What Is Law?

Law is the set of rules created and enforced by governmental or social institutions that regulate behavior to ensure a peaceful society. Laws may be enacted by legislative bodies, such as legislatures, executive branches of government, or judges in common law systems. These laws can be written, oral or unwritten and cover a broad range of topics, including property, criminal, civil and international law.

While the precise definition of Law is debated, most legal scholars agree that a law is a binding rule made by an authority. This authority can be a sovereign (king, president, etc.), a group of individuals, or a corporate entity. Laws are created and enforced to protect human rights, keep the peace, promote economic development, and ensure safety for everyone. They also create and enforce penalties for breaking the rules.

Almost all societies have some form of law. Some have civil law, others have religious law or a mixture of both. Law permeates every aspect of a society, influencing relationships, governance, commerce, and individual rights. The nature of Law is complex and continuously evolving, making it a fascinating subject to study.

In the United States, law is governed by the Constitution of the United States and federal, state and local laws. The Constitution defines the limits of power that can be exercised by the federal government. Federal laws are called statutes, and they are numbered with a P, or public law, number. A bill becomes a statute when it is passed by Congress and signed into law by the president. Once a statute has been enacted, it is included in the United States Code, which is a series of books that organizes the law into broad subjects, such as Title 18 – Crimes and Criminal Procedure, or Title 42 – Agriculture and Natural Resources. Each title is then divided into sections, subchapters, paragraphs, and clauses.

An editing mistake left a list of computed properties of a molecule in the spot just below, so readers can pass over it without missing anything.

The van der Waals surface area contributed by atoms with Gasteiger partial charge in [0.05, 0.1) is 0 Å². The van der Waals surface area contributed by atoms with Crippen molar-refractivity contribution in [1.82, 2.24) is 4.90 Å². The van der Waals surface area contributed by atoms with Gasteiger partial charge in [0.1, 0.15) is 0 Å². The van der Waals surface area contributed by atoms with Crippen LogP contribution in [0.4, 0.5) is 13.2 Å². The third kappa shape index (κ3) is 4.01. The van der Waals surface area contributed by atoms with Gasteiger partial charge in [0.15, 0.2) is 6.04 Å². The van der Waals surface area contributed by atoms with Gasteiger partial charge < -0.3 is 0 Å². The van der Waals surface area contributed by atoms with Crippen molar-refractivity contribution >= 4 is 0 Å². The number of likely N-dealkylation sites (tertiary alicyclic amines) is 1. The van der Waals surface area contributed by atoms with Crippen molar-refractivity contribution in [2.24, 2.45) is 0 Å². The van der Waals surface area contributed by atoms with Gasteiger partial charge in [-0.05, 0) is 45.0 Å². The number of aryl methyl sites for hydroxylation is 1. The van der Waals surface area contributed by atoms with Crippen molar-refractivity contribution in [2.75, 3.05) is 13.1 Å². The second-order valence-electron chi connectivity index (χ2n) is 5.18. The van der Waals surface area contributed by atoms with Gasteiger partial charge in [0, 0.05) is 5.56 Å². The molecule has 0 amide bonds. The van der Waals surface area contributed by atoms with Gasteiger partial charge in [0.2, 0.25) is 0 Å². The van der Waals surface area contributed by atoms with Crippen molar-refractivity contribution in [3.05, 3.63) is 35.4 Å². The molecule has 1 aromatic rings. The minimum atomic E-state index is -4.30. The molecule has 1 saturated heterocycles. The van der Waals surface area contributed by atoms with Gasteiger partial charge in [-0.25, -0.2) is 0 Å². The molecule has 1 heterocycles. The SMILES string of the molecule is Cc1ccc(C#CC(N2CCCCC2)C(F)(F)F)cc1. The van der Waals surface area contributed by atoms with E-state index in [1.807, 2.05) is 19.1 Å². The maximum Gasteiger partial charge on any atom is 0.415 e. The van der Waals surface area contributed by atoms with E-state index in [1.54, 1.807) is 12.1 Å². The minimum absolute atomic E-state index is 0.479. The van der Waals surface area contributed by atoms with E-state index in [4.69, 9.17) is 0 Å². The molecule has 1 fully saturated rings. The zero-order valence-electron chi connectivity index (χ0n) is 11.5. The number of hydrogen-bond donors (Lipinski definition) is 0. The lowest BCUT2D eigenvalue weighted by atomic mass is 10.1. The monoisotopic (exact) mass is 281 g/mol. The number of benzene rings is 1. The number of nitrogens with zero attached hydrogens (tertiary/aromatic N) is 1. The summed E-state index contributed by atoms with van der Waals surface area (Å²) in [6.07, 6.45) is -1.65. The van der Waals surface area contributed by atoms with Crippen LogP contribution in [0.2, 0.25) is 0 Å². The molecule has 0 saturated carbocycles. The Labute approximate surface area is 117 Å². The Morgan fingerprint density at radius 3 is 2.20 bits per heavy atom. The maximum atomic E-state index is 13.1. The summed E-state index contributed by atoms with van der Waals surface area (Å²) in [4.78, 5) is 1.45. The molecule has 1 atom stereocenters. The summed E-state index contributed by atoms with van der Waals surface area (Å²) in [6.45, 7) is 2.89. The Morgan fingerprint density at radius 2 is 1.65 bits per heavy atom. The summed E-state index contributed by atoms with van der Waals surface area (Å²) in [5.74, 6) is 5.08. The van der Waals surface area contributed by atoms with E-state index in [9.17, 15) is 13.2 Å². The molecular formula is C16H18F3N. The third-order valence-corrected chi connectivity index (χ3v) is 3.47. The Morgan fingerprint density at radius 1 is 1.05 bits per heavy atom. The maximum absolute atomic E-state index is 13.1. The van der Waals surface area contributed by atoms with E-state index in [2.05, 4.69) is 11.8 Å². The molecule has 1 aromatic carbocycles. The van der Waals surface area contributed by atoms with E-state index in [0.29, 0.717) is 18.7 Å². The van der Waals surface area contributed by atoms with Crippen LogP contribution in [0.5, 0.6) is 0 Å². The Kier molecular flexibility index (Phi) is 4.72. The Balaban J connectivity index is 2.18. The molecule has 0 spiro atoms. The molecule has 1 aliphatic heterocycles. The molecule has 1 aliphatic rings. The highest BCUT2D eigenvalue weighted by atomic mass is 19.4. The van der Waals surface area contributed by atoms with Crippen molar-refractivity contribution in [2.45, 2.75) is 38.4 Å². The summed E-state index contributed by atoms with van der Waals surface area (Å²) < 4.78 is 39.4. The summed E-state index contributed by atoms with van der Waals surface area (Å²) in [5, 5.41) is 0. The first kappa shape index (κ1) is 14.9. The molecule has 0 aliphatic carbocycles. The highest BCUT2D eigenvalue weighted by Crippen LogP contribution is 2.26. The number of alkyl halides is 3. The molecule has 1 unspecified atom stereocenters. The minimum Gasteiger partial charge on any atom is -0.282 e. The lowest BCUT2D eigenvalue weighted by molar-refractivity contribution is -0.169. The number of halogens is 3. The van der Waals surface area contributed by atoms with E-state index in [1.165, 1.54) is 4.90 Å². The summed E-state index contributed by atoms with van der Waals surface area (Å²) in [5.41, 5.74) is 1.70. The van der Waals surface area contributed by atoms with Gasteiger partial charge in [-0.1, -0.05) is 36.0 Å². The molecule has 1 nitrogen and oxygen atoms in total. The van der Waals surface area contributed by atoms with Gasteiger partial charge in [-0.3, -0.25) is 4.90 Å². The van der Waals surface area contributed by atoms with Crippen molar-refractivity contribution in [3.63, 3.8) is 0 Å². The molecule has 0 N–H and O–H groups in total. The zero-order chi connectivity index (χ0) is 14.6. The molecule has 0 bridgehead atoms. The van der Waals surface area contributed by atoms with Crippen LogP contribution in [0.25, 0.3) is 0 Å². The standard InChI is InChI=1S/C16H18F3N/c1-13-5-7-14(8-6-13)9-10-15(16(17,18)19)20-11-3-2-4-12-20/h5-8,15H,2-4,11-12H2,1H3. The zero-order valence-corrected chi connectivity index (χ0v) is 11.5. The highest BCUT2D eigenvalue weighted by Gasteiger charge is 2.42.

A law can be either a statute or a court case. Statutes are written by a legislative body, such as a legislature or a committee. They are often based on other laws, such as court cases or common sense. A statute can also be a regulation, which is an administrative decision that sets out a specific course of action for a particular problem. Court decisions, however, are given broader legal weight than legislative statutes and regulations by the principle of “stare decisis”, meaning that previous court rulings bind future judges.

In a common law system, judicial decisions become law by being published and widely distributed. These decisions are then analyzed and interpreted by other judges, attorneys, or lay people. These judicial interpretations of law make up what is known as case law. This case law is an important part of a legal system, because it helps to establish what judges think should be the outcome of cases with similar facts and circumstances. Without this law, case-by-case analysis could lead to inconsistent results that would undermine the confidence in the courts and the system as a whole.